Spring is full of pretty sounds, but one of the sounds that I really hate is the sound of birds crashing into windows at my house. I would love to NEVER hear that sound EVER again.
Sadly, there have been times when I have heard that sound a great deal. Two of my windows in particular seem to be real problems, injuring several mockingbirds, robins and catbirds each year.
Because I maintain my yard as a National Wildlife Federation Certified Wildlife Habitat, this is particularly heartbreaking for me. I worry that sometimes I have attracted birds to a dangerous window. When I’m sitting in my office I can sometimes hear them hit the glass at top speed and more than once I’ve found a dead bird on the ground below the window, too.
In the past I have tried the stickers shaped like hawks. I have tried the stickers shaped like chickadees. I have tried the stickers made to look like spider webs. I have even tried closing the curtains on nice spring days in the hopes of reversing the problem. All of these things were supposed to scare the birds away from the glass. But in truth nothing seemed to work short of letting my windows become really dirty.
While attending a recent bird talk by Anne Lewis, however, I began to understand what was causing the problem and I think I may have found a workable solution.
Lewis is the Executive Director of a wildlife rehabilitation group in DC called City Wildlife. She recently met with me and outlined all the ways that buildings can imperil birds and some of the research related to stopping bird collisions.
Birds see reflections of trees and sky and think your window is not glass but an opening into another part of the yard, she explained.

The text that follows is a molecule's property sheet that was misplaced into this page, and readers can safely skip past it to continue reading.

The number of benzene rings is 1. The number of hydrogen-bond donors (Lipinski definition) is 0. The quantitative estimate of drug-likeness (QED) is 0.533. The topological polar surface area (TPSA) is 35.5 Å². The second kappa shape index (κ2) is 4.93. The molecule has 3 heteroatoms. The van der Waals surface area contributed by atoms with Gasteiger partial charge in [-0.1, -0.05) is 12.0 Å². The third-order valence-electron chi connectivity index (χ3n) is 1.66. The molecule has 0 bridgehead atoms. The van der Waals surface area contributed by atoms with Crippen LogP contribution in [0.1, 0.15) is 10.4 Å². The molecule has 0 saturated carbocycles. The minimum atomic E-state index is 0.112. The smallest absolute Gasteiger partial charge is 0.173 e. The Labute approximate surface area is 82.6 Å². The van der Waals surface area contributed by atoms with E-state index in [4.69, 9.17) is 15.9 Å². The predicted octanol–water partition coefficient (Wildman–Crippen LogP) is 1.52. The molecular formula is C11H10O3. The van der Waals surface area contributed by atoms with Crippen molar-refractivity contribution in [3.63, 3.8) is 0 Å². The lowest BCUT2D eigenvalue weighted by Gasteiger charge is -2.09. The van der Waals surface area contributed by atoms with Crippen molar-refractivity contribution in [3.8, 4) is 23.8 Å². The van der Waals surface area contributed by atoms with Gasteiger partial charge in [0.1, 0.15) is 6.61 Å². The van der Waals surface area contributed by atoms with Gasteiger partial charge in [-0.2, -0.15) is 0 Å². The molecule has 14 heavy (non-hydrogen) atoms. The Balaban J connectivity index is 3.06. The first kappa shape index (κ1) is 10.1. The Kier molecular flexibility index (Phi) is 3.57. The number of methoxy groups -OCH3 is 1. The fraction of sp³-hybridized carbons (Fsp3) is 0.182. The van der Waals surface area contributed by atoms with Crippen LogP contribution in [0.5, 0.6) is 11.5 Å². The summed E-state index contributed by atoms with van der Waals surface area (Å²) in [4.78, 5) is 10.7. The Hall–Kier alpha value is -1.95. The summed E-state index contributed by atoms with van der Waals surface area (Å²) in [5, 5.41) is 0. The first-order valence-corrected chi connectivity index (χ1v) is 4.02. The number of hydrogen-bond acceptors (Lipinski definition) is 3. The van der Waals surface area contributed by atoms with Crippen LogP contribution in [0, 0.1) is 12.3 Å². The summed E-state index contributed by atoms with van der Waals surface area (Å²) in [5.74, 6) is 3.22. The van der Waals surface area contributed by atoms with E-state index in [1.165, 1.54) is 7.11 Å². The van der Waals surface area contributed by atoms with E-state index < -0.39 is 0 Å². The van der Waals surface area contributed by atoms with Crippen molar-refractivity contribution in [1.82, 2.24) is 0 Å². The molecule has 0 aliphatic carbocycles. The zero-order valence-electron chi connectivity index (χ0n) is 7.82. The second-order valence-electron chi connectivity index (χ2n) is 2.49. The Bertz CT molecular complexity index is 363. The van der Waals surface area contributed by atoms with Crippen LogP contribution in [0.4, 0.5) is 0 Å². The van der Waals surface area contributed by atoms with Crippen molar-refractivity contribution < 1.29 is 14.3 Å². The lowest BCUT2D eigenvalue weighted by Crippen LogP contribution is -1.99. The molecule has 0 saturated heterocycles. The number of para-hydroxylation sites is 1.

To alert them to the pane of glass, you need to put something on it – like a sticker. The problem is that birds can fly much better than anyone realizes, she further noted. A bird can fly through an opening four and a half inches wide. It can also make its way at top speed through a vertical opening three inches tall. They are not fooled by the stickers that look like hawks, webs or chickadees. What they need is something which alerts them to the presence of the glass.
Lewis is a former architect. She thinks that the future of bird-friendly buildings may lie in the industry’s ability to create windows based on scientific knowledge about what the birds see when they are flying.
BirdTape can be ordered online. It is also for sale in DC at the Audubon Naturalist Society in Chevy Chase.
But for homeowners in the meantime, there’s some good news. Detailed research has begun to emerge about ways we can make our windows less lethal. And now the American Bird Conservancy (ABC) has come out with a product which makes the whole process of using that research very simple: BirdTape.
I asked Jim Monsma, an avid birder and a former board member for City Wildlife, if he’d come to my house and show me how to bird-proof my own windows. Jim had done his own windows at home using clear contact paper and he wanted to see how the new ABC BirdTape worked, too.
We began by cleaning my window. (Although ABC recommends using soap, water and a squeegee in order to optimize the tape’s stickiness, I found that window cleaner worked just fine for the job and did not cause the stickers to peel off. Results may vary depending on what you use as cleaner. )
For the stickers, we began in the center – this saved us from doing tricky long division math problems because once the first square was in place all we needed to know was how far to distance the other stickers around it.
Jim showed me that a regular, non-permanent marking pen could be used to mark where each of the other stickers should go. You can easily wipe off the marks later, when you are done.
Remember: the stickers need to be no more than four inches apart horizontally and two inches apart vertically.